Cipollini caught speeding

Discussion in 'Road Cycling' started by Stan Lipnowski, Feb 21, 2003.

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  1. A coule of bike web sites have run a blurb on Cipo being fined for speeding while on his bike (he
    was drafting a car). One site said he was doing 70 kph, another site said it was 90 kph. How fast
    can these guys go a level road? Just curious. Stan
     
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  2. Buck

    Buck Guest

    "Stan Lipnowski" <[email protected]> wrote in message
    news:[email protected]...
    > A coule of bike web sites have run a blurb on Cipo being fined for
    speeding
    > while on his bike (he was drafting a car). One site said he was doing 70 kph, another site said it
    > was 90 kph. How fast can these guys go a level road? Just curious.

    In the draft from a vehicle, from the Guinness Book of World Records: The highest speed ever
    achieved on a bicycle is 268.831 km/h (167.043 mph), by Fred Rompelberg (The Netherlands) at
    Bonneville Salt Flats, Utah, USA, on October 3, 1995. His record attempt was greatly assisted by the
    slipstream from his lead vehicle. Fred has been cycling professionally for nearly 30 years and
    during that time has held 11 world records.

    -Buck
     
  3. Ken

    Ken Guest

    "Stan Lipnowski" <[email protected]> wrote in news:qQz5a.47486$7 [email protected]:
    > A coule of bike web sites have run a blurb on Cipo being fined for speeding while on his bike (he
    > was drafting a car). One site said he was doing 70 kph, another site said it was 90 kph. How fast
    > can these guys go a level road?

    If you ever saw the movie "Breaking Away", the kid was supposedly drafting a truck at 60 mph. I've
    heard that the stuntman was really riding at that speed (in the long shot, not the closeup). 60 mph
    is close to 90 kph.

    I believe that cyclists drafting racing cars have exceeded 140 mph (on salt flats). I suppose
    motorpaced speeds are more limited by machinery and guts than by muscles.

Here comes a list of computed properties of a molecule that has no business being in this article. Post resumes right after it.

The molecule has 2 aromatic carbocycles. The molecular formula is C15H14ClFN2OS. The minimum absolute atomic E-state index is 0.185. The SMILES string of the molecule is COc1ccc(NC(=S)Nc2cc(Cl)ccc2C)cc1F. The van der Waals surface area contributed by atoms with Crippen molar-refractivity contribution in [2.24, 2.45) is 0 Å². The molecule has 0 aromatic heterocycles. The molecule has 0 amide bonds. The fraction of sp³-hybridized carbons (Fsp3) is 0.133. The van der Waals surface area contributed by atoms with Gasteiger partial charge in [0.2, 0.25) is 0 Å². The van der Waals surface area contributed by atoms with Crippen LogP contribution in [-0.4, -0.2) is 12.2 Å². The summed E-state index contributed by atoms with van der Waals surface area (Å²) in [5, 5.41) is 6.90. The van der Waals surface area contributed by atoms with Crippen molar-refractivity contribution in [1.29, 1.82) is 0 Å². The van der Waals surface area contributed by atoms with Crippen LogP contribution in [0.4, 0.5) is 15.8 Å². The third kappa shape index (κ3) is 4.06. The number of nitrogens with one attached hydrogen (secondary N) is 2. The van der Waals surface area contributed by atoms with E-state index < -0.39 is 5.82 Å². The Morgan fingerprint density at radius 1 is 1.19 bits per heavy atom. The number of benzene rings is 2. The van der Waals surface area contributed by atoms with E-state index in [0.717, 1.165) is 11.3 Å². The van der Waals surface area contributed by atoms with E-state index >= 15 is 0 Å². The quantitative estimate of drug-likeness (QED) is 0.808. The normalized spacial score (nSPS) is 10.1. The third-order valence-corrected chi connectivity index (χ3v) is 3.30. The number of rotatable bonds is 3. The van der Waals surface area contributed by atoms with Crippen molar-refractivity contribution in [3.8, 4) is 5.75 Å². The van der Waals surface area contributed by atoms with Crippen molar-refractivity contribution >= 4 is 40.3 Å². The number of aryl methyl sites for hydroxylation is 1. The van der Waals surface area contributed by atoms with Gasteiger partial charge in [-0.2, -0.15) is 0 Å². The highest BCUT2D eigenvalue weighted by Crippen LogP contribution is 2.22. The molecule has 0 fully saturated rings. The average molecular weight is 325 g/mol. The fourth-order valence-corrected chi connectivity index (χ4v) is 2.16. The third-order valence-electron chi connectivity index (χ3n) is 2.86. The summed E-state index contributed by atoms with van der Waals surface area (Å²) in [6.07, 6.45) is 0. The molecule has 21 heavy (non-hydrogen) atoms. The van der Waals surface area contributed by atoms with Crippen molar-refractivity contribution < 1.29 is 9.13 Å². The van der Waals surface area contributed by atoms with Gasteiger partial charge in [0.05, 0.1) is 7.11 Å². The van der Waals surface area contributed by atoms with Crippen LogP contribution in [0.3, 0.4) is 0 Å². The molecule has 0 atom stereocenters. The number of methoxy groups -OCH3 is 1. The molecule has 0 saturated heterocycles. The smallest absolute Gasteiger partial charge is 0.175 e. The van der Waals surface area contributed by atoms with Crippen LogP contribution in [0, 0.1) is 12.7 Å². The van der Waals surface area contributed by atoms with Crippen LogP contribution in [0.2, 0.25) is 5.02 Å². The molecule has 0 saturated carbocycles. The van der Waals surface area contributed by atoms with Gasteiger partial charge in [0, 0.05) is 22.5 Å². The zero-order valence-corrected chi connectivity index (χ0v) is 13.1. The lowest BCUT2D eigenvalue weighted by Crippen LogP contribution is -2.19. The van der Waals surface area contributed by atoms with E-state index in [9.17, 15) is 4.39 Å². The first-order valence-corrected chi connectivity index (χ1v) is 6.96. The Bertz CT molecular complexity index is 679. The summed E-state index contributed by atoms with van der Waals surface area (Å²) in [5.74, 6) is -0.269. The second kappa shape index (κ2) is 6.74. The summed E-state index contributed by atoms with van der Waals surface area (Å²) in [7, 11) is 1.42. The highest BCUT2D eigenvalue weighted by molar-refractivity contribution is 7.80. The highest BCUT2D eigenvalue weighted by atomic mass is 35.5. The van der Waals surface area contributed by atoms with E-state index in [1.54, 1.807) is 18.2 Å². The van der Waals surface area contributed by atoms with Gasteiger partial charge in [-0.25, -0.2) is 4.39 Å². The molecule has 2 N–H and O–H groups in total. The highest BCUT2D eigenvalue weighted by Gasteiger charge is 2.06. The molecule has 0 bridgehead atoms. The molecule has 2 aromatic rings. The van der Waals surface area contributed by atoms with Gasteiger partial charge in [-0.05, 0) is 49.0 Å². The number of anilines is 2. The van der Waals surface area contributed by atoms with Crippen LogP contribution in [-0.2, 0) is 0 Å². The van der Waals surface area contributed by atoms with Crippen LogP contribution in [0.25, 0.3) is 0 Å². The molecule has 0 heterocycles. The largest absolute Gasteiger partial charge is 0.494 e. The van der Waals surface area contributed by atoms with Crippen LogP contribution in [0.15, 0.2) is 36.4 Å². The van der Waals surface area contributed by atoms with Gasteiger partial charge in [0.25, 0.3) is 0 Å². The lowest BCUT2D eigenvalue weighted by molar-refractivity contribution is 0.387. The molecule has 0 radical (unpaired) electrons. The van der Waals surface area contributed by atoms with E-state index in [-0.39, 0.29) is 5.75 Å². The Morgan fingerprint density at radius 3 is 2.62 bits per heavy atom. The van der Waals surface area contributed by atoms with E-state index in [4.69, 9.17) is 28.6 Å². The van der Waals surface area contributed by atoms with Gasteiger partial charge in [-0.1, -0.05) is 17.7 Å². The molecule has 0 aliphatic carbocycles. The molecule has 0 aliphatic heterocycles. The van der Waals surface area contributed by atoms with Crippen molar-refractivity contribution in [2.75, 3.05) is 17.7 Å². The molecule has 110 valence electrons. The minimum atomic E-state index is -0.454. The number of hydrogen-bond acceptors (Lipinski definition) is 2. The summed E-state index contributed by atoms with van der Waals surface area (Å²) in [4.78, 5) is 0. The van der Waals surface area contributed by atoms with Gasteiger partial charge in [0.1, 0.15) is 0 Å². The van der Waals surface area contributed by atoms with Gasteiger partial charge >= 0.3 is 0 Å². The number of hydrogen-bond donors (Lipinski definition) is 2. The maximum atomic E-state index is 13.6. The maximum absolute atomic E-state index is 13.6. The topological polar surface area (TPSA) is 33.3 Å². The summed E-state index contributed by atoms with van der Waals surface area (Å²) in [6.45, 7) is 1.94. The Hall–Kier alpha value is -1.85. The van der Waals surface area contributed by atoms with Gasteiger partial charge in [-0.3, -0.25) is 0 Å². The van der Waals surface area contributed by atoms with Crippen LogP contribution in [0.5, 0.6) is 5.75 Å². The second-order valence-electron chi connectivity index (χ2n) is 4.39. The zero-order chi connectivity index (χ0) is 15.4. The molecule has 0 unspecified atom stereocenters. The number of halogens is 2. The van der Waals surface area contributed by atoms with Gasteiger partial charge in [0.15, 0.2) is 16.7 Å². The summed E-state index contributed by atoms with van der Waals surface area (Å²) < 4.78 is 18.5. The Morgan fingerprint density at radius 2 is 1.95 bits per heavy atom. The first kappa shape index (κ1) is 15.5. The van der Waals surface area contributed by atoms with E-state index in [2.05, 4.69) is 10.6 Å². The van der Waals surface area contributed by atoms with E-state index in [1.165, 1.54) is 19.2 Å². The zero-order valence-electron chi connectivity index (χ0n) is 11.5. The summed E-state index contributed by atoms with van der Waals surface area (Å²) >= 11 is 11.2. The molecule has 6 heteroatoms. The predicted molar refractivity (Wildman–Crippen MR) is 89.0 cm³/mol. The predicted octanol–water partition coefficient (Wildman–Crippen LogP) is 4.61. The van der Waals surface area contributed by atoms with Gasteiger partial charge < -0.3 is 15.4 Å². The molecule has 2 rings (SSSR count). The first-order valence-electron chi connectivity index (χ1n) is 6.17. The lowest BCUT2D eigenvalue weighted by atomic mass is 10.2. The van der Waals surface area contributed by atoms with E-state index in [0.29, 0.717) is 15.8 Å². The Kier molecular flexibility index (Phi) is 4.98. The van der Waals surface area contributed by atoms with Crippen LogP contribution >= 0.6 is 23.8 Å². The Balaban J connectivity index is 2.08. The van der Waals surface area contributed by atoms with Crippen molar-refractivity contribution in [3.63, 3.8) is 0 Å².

A more impressive record is that fully faired bicycles have broken 80 mph with *no drafting*. Of
    course, alot of technology goes into these bikes as well.

    Ken
     
  4. Forget about drafting cars, what about professionals in a good sprint? Stan
    >
    > If you ever saw the movie "Breaking Away", the kid was supposedly drafting
    a
    > truck at 60 mph. I've heard that the stuntman was really riding at that speed (in the long shot,
    > not the closeup). 60 mph is close to 90 kph.
    >
    > I believe that cyclists drafting racing cars have exceeded 140 mph (on
    salt
    > flats). I suppose motorpaced speeds are more limited by machinery and
    guts
    > than by muscles.
    >
    > A more impressive record is that fully faired bicycles have broken 80 mph with *no drafting*. Of
    > course, alot of technology goes into these bikes
    as
    > well.
    >
    > Ken
     
  5. "Stan Lipnowski" <[email protected]> wrote in message
    news:[email protected]...
    > A coule of bike web sites have run a blurb on Cipo being fined for
    speeding
    > while on his bike (he was drafting a car). One site said he was doing 70 kph, another site said it
    > was 90 kph. How fast can these guys go a level
    \> \ Mario wasn't fined for speeding, the limit on that stretch of the Superstrada is 110 kph,
    rather the PolStrada pulled him over because bicycles are not allowed on the limited access road.

    Tucked in behind a car is just a matter of how fast you can turn your largest gear, the draft is so
    strong that 85+ kph is no real trouble.

    For training it's normal to motopace behind some small motorscooter like a Vespa or something.
     
  6. Edward Dike

    Edward Dike Guest

    "Ken" <[email protected]> wrote in message news:[email protected]...
    | "Stan Lipnowski" <[email protected]> wrote in news:qQz5a.47486$7 [email protected]:
    | > A coule of bike web sites have run a blurb on Cipo being fined for
    speeding
    | > while on his bike (he was drafting a car). One site said he was doing 70 kph, another site said
    | > it was 90 kph. How fast can these guys go a level road?
    |
    | If you ever saw the movie "Breaking Away", the kid was supposedly drafting